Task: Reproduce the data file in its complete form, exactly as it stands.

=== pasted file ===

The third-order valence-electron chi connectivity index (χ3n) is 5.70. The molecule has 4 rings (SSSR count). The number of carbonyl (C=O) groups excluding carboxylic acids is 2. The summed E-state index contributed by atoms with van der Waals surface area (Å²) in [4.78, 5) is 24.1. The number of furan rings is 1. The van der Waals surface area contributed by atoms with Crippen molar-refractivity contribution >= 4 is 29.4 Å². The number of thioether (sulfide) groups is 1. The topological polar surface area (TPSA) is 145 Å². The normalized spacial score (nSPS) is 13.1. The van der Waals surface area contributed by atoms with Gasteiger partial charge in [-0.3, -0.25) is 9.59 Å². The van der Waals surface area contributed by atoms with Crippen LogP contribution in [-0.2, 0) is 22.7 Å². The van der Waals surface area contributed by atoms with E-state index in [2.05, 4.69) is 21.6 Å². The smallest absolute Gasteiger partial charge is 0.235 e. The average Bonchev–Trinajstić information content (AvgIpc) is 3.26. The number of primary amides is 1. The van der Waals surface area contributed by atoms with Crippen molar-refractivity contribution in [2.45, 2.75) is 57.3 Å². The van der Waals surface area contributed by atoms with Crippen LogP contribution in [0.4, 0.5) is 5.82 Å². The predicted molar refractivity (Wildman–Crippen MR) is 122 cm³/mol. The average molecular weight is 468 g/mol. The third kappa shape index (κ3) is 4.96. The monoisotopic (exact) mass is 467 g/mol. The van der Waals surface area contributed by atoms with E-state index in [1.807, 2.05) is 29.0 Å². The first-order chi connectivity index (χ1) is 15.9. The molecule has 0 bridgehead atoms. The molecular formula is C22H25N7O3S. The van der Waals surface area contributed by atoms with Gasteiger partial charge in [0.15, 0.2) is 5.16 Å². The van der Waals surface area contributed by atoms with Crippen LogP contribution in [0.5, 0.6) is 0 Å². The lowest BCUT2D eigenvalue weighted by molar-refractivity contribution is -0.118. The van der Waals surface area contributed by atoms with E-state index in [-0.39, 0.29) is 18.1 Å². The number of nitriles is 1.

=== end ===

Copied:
The third-order valence-electron chi connectivity index (χ3n) is 5.70. The molecule has 4 rings (SSSR count). The number of carbonyl (C=O) groups excluding carboxylic acids is 2. The summed E-state index contributed by atoms with van der Waals surface area (Å²) in [4.78, 5) is 24.1. The number of furan rings is 1. The van der Waals surface area contributed by atoms with Crippen molar-refractivity contribution >= 4 is 29.4 Å². The number of thioether (sulfide) groups is 1. The topological polar surface area (TPSA) is 145 Å². The normalized spacial score (nSPS) is 13.1. The van der Waals surface area contributed by atoms with Gasteiger partial charge in [-0.3, -0.25) is 9.59 Å². The van der Waals surface area contributed by atoms with Crippen LogP contribution in [-0.2, 0) is 22.7 Å². The van der Waals surface area contributed by atoms with E-state index in [2.05, 4.69) is 21.6 Å². The smallest absolute Gasteiger partial charge is 0.235 e. The average Bonchev–Trinajstić information content (AvgIpc) is 3.26. The number of primary amides is 1. The van der Waals surface area contributed by atoms with Crippen molar-refractivity contribution in [2.45, 2.75) is 57.3 Å². The van der Waals surface area contributed by atoms with Crippen LogP contribution in [0.4, 0.5) is 5.82 Å². The predicted molar refractivity (Wildman–Crippen MR) is 122 cm³/mol. The average molecular weight is 468 g/mol. The third kappa shape index (κ3) is 4.96. The monoisotopic (exact) mass is 467 g/mol. The van der Waals surface area contributed by atoms with E-state index in [1.807, 2.05) is 29.0 Å². The first-order chi connectivity index (χ1) is 15.9. The molecule has 0 bridgehead atoms. The molecular formula is C22H25N7O3S. The van der Waals surface area contributed by atoms with Gasteiger partial charge in [0.15, 0.2) is 5.16 Å². The van der Waals surface area contributed by atoms with Crippen LogP contribution in [0.5, 0.6) is 0 Å². The lowest BCUT2D eigenvalue weighted by molar-refractivity contribution is -0.118. The van der Waals surface area contributed by atoms with E-state index in [-0.39, 0.29) is 18.1 Å². The number of nitriles is 1.